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Why the world needs innovative design more than ever

The honorees of the 2020 Innovation by Design Awards showcased extraordinary design ingenuity in the face of a cataclysmic global crisis. Now an even bigger challenge lies ahead.

Why the world needs innovative design more than ever

In March, as the coronavirus ravaged Italy, architect and MIT professor Carlo Ratti rallied more than 100 colleagues across four continents to develop connected units for respiratory ailments (CURA), open-source intensive care units built from recycled shipping containers. Designed to relieve the country’s overburdened hospitals, the units could be set up as quickly as a hospital tent, but still meet the strict biocontainment standards of an isolation ward. The first unit opened in Ratti’s native Turin, part of the country’s hard-hit Piedmont region, in April. Others soon followed in Canada and the United Arab Emirates.

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CURA is one of several Innovation by Design honorees to showcase extraordinary design ingenuity in response to a cataclysmic global public health crisis. In the United States, the Trump administration’s refusal to forge a cohesive strategy that would have brought COVID-19 to heel has made the work of designers more critical than ever.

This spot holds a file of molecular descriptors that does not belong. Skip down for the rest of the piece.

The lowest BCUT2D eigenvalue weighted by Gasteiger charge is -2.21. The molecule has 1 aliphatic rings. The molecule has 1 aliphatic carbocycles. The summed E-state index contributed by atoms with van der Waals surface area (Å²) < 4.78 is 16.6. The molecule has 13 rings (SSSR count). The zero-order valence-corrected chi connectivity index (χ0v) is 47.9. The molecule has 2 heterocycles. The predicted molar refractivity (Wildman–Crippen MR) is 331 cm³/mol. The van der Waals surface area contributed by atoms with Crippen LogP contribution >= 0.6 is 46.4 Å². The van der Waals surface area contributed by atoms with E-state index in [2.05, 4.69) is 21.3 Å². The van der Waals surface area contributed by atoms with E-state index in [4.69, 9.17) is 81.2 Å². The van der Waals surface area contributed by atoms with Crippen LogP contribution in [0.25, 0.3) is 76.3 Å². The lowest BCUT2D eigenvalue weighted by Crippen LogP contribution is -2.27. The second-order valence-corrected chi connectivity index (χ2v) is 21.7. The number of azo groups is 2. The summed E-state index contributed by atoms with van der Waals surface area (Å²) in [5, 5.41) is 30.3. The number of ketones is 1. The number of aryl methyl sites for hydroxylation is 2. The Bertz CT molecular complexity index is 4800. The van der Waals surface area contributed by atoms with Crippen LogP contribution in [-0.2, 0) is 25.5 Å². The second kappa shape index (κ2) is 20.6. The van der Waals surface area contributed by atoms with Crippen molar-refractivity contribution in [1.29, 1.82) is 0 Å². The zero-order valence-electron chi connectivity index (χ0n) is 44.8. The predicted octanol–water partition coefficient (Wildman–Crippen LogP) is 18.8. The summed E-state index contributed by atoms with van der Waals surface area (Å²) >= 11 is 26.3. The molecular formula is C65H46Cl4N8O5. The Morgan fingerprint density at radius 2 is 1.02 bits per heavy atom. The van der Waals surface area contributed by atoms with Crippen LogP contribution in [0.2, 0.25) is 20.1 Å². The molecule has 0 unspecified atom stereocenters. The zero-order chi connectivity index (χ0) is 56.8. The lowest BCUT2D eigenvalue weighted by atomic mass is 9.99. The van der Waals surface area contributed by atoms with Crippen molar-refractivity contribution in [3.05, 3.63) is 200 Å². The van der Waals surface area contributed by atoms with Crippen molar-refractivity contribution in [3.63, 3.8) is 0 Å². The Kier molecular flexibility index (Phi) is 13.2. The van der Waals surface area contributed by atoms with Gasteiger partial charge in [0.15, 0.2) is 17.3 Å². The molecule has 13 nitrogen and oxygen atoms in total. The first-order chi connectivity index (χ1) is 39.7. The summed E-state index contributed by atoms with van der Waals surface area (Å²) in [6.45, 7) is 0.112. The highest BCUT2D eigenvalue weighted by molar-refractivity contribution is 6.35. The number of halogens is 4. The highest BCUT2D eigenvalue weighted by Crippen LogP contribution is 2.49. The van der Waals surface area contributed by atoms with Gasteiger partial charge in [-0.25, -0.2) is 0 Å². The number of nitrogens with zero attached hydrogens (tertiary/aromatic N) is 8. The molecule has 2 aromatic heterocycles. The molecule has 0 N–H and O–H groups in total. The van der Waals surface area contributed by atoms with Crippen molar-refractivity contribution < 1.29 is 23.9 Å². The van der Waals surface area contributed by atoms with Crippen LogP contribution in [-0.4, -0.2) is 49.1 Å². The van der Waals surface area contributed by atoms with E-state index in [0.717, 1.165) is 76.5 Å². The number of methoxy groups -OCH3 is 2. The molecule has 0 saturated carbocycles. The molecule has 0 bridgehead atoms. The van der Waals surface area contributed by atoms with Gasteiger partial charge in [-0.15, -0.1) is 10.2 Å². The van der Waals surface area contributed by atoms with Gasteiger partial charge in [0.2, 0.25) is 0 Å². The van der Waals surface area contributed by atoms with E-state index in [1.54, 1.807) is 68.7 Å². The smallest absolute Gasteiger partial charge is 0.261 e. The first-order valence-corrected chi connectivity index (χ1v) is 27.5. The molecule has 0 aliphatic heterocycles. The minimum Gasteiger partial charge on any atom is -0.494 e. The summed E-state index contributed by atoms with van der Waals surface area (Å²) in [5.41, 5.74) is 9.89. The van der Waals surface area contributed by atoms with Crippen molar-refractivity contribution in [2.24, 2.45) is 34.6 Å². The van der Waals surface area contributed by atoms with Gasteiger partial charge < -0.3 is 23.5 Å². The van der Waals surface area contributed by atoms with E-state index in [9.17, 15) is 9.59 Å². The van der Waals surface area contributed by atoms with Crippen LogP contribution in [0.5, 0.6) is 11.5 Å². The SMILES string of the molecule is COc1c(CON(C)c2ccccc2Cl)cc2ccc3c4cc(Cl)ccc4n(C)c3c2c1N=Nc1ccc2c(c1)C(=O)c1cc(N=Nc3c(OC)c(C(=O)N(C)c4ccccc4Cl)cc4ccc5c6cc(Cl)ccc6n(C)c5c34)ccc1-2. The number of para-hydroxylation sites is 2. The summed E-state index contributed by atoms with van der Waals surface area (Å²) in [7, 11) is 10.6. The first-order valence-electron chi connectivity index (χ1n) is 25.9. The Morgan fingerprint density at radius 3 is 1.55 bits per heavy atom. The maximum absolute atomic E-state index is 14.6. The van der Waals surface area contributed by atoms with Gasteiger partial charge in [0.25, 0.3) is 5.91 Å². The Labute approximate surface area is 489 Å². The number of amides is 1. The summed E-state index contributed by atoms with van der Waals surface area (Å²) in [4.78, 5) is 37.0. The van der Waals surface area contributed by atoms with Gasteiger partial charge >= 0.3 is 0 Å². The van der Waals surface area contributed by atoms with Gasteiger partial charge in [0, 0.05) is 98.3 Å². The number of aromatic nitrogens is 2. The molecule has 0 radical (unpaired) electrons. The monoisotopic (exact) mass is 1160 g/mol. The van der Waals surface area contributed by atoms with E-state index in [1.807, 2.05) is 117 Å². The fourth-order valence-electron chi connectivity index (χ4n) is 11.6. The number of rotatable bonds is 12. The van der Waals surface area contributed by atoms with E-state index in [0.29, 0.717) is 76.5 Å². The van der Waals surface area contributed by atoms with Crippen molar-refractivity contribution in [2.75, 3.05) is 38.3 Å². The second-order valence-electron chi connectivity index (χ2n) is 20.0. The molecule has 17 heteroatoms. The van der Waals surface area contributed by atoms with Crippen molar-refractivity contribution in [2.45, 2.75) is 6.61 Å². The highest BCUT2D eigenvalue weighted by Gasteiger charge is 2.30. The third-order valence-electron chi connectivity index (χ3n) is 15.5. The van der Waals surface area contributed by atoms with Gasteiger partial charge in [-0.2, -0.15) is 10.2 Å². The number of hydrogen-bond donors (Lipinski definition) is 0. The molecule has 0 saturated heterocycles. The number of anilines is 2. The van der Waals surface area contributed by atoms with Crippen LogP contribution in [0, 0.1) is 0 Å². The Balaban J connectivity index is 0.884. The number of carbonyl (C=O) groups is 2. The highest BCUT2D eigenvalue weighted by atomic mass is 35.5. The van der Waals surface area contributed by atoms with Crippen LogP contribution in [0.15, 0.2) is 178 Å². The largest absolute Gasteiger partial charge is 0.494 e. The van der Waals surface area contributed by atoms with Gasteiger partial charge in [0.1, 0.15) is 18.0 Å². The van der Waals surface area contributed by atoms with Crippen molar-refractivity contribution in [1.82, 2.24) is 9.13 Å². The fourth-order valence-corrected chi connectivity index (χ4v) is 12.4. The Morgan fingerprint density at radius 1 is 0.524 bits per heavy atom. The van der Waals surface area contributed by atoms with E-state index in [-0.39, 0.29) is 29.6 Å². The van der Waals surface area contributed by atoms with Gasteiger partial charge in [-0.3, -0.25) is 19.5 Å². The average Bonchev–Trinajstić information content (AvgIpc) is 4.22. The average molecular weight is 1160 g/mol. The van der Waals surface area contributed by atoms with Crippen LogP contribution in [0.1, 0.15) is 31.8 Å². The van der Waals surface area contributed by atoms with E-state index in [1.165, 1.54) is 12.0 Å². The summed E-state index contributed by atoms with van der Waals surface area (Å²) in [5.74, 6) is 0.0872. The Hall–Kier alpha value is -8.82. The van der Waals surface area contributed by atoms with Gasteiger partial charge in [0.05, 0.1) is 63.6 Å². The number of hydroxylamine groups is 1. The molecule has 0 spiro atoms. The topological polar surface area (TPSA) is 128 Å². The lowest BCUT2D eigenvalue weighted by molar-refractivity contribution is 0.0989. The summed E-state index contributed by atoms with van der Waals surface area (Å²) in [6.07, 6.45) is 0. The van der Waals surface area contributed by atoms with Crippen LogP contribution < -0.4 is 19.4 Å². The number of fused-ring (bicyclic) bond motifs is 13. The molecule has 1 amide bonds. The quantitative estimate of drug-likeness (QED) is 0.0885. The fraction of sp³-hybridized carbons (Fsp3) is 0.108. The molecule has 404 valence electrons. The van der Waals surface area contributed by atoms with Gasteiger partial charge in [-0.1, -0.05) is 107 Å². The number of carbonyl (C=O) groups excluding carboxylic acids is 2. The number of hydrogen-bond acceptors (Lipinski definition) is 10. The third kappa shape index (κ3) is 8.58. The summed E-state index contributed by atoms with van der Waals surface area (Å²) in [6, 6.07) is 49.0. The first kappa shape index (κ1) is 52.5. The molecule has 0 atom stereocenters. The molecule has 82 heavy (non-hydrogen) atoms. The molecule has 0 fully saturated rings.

They built ventilators; they made safer, more comfortable personal protective equipment (PPE) for healthcare workers and the public; and while Trump publicly insisted the virus was under control, they created visualizations of the data that showed he was lying.

At the same time, the design industry has faced tremendous setbacks, amid shrinking budgets, choked supply chains, and the exhausting demands of remote collaboration. While design is no substitute for a functional democracy, in times of extreme duress it can help compensate for abysmal leadership and point toward a brighter future—however distant that may seem.

Newlab, Fast Company’s Design Company of the Year, is an inspiring example. The Brooklyn tech hub’s sprawling network of designers, engineers, makers, and others convened online, after a spike of COVID-19 diagnoses shuttered New York, to devise solutions to everything from medical supply shortages to inaccurate case counts. One project was Spiro Wave, an emergency ventilator that has fewer parts than a traditional one in an ICU, making it easier to manufacture locally (in Queens) and incorporate into the city’s strategic stockpile at a time when COVID-19 had severely strained global trade and shipments from overseas were stymied. Newlab’s success is a testament to the power of creative collaboration that values people over profits.